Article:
Consider this as a worked example for a broker or intermediary:
Senior figures within the general insurance industry have been calling for years that the industry needs to be viewed in the same high regard as lawyers and accountants. They get upset that general insurance brokers are lumped with mortgage brokers and used car salesmen when it comes to consumer sentiment. Yet, truth be told if you take a step back and view the current state of play from the customers perspective you’d have to acknowledge as an industry our remuneration strategy is much closer to that of mortgage brokers and used car salesmen and a fundamental change would need to take place to be viewed in the regard we desire.
We don’t have to look too far to see what change could look like. An upfront fee to quote is already the case with the life insurance industry where many advisors that remain in the industry are charging a fee of usually $500 to assist with sourcing quotes. This cuts out the tyre kickers at the front line creating an efficient ecosystem that is now focusing on those customers that demonstrate they want to be helped. An upfront fee to quote would also reduce a brokers workload as they too would be weeding out tyre kickers from their ranks.
So, considering each carrier would be charging a fee to quote it would then make the process of obtaining multiple quotes a genuine consideration for the end customer. The more markets they wish to approach the greater the cost. Which is more than fair. This is directly aligned to work, and hours involved and is more than justifiable. This would enhance the broker proposition as “advice” as to who, when and how often to approach certain markets would be placed in higher regard. As well as broker relationships with said carriers being strengthen. Carriers would feel more secure with their renewal book and end customers would start to see more loyalty benefit which is sadly lacking from the current market cycle. Brokers themselves would feel more secure as the increased cost to consumer to shop around would reduce broker shopping. And brokers could choose to either just pass on the direct carrier quote cost or place an additional margin on top of this.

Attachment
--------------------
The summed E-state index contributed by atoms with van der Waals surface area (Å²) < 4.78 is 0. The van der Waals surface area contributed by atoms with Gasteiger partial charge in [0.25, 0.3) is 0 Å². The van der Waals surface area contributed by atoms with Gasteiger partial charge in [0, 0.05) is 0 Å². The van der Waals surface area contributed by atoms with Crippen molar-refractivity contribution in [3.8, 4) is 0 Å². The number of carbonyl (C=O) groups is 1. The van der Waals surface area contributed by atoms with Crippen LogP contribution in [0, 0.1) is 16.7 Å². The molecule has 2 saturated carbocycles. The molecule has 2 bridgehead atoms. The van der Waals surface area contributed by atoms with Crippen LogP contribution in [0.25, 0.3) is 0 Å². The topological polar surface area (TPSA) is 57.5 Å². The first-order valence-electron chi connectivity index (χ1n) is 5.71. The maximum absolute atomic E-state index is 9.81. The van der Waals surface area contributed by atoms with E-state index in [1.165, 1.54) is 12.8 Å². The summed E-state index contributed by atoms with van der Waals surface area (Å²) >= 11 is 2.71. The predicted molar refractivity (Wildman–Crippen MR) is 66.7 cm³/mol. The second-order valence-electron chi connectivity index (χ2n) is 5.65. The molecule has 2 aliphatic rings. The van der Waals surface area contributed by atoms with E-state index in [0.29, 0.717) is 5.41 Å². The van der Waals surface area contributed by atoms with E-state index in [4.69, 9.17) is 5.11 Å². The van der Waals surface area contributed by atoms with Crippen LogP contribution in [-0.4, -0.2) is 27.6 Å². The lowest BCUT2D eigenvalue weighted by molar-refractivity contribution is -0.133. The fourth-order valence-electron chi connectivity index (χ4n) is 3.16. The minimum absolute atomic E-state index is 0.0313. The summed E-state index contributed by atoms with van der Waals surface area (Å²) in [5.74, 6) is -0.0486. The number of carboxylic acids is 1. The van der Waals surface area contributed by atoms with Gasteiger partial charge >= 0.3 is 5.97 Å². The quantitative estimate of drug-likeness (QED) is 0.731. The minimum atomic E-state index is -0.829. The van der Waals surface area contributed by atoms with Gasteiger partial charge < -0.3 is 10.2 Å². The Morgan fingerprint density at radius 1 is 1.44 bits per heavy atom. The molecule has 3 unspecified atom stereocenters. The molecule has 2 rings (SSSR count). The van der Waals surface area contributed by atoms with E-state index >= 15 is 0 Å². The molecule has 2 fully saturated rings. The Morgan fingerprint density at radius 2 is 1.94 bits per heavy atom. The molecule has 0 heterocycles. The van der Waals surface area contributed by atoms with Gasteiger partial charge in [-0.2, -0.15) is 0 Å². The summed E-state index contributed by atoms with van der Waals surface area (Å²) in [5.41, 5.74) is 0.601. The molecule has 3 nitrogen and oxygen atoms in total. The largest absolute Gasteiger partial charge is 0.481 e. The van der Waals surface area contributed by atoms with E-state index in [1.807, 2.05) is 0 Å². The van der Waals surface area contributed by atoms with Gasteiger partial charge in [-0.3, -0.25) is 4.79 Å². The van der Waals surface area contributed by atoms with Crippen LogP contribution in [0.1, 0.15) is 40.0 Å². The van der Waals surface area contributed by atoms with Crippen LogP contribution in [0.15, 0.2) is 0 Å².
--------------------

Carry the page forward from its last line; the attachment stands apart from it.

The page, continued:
You could even be quite creative as a broker in how you apply this new remuneration structure. Often in my brokerage we will charge an upfront fee to quote to a prospect. But we’ll add that if they take our option; the commission (which we’ll disclose) will likely be much more than this fee. With that being the case, we will rebate the original upfront fee off the customers invoice as an incentive for proceeding to being a customer. This is always well received and tends to have the desired impact and result.
My hope is that this article stimulates some discussion and critical thought that leads to a positive change to the industry. The present state of the market is unsustainable and will in certain policy classes lead to collapse if change doesn’t occur. We all know the definition of insanity being doing the same thing repeatedly and expecting a different result. Really keen to get feedback on this idea from as many sections of the insurance ecosystem as possible!
This article originally appeared on Norton and Co Blog and has been published here with permission.
Advisr does not provide advice and does not hold a financial service license (AFSL). All information above has been provided by Scott Norton.